“Stop drifting. You’re not going to re-read your Brief Comments, your Deeds of the Ancient Greeks and Romans, the commonplace books you saved for your old age. Sprint for the finish. Write off your hopes, and if your well-being matters to you, be your own savior while you can.” — MARCUS AURELIUS
Around the same time I wrote about my Morning Pages ritual (the daily practice of writing 3 pages every morning upon waking), I was also working my way through Marcus Aurelius’s Meditations. If you’ve ever read Meditations, you may have thought:
Wow, this guy is wise. And/or,
Dude’s got some crazy-ass shit goin’ on in that head.
Or if you’re like me, it was a little bit of both, topped with an I love you and thank you for making me feel better about not having 100% of my life — AKA ‘all my shit’ — sorted out.
Marcus, if you’re ill acquainted, was once emperor of the Roman Empire. His journal of ramblings, musings and maxims from mostly 170-180 AD became known as Meditations, now considered a bedrock tome and entry drug into the Stoicism philosophy. Calling Marcus the godfather of Stoicism wouldn’t be accurate (it was born hundreds of years before Marcus was), but with how accessible and popular Meditations remains in present day, he’s certainly one of its loudest cheerleaders.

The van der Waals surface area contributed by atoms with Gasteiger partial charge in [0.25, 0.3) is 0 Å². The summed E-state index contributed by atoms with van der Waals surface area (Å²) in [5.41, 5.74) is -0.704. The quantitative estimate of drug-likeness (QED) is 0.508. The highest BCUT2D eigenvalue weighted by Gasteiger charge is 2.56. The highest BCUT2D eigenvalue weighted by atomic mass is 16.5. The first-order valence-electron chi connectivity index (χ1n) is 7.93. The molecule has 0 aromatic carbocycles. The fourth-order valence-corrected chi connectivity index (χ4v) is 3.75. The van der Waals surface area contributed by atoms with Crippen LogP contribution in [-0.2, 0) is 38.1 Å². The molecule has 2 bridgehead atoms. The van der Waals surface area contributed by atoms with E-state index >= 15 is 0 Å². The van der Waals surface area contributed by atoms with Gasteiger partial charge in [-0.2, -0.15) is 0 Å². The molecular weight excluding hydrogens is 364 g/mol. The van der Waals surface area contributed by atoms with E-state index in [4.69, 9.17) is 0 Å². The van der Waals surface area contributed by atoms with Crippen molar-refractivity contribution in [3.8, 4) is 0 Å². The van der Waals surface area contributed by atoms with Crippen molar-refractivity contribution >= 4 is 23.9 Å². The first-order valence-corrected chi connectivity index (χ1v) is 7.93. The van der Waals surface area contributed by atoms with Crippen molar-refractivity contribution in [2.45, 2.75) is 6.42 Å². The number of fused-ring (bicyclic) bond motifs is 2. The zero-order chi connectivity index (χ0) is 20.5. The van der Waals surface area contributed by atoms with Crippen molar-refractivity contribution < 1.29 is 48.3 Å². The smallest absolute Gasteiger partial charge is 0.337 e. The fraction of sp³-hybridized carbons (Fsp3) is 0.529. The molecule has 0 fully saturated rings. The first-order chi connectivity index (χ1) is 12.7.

(This article is not a deep dive into Marcus or Stoicism, but if that’s what you’re after, Ryan Holiday has written a fantastic article about them both.)
In reading Meditations, I found a kindred spirit in Marcus. Sure, he had to squelch a handful more revolts than I have (so far), and has at least one more documented world empire under his belt than me. But in a way, Marcus feels like my brotha from another millennia. Let me explain.
Having practiced both meditation (irregularly) and writing Morning Pages (regularly), I noticed:
It feels oddly like meditating, these Morning Pages.
From what I understand about meditation, your task is not to remove the thoughts passing in the air above you — it’s simply to observe them. Watch them run reckless like children in the playground of your mind. Catch yourself watching them, but don’t try to catch the little brats themselves. Just quietly bring yourself back to center. Do not fret and do not cling. Whether you love them or hate them, let them go.
If meditation plays high in the heavens, then Morning Pages live firmly down here on Earth. They’re our soldiers on the ground with a single task: pull those thoughts from the ether and plop them onto the page. Grab hold of the noisy crazies, the unfinished business, the self-flagellation, the un-lived lives, the half-assed dreams and the half-baked thoughts — and write ’em down.
With Morning Pages, your thoughts are no longer phantom, formless beasts. They’re real as ink and staring right back at you on the damn page.